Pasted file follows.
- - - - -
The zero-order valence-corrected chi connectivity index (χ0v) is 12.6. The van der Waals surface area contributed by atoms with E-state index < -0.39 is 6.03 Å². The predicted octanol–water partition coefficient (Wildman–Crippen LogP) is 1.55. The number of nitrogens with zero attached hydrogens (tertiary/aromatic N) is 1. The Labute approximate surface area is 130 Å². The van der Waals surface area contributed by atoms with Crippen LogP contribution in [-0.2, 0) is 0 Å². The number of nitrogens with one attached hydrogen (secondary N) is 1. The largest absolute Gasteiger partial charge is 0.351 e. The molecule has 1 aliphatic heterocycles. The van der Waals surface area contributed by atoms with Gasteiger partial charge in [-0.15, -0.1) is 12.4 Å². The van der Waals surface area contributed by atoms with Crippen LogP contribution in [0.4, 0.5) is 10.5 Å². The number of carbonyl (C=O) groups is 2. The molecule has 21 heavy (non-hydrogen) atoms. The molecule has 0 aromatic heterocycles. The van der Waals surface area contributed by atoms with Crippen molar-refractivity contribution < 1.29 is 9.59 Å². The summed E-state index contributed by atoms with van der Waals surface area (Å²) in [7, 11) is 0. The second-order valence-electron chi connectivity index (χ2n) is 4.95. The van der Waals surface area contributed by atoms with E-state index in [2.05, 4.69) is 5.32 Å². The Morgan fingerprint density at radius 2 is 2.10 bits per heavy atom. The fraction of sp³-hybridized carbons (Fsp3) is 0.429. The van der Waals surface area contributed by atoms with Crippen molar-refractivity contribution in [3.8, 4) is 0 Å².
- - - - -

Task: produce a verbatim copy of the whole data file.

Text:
The zero-order valence-corrected chi connectivity index (χ0v) is 12.6. The van der Waals surface area contributed by atoms with E-state index < -0.39 is 6.03 Å². The predicted octanol–water partition coefficient (Wildman–Crippen LogP) is 1.55. The number of nitrogens with zero attached hydrogens (tertiary/aromatic N) is 1. The Labute approximate surface area is 130 Å². The van der Waals surface area contributed by atoms with Crippen LogP contribution in [-0.2, 0) is 0 Å². The number of nitrogens with one attached hydrogen (secondary N) is 1. The largest absolute Gasteiger partial charge is 0.351 e. The molecule has 1 aliphatic heterocycles. The van der Waals surface area contributed by atoms with Gasteiger partial charge in [-0.15, -0.1) is 12.4 Å². The van der Waals surface area contributed by atoms with Crippen LogP contribution in [0.4, 0.5) is 10.5 Å². The number of carbonyl (C=O) groups is 2. The molecule has 21 heavy (non-hydrogen) atoms. The molecule has 0 aromatic heterocycles. The van der Waals surface area contributed by atoms with Crippen molar-refractivity contribution < 1.29 is 9.59 Å². The summed E-state index contributed by atoms with van der Waals surface area (Å²) in [7, 11) is 0. The second-order valence-electron chi connectivity index (χ2n) is 4.95. The van der Waals surface area contributed by atoms with E-state index in [2.05, 4.69) is 5.32 Å². The Morgan fingerprint density at radius 2 is 2.10 bits per heavy atom. The fraction of sp³-hybridized carbons (Fsp3) is 0.429. The van der Waals surface area contributed by atoms with Crippen molar-refractivity contribution in [3.8, 4) is 0 Å².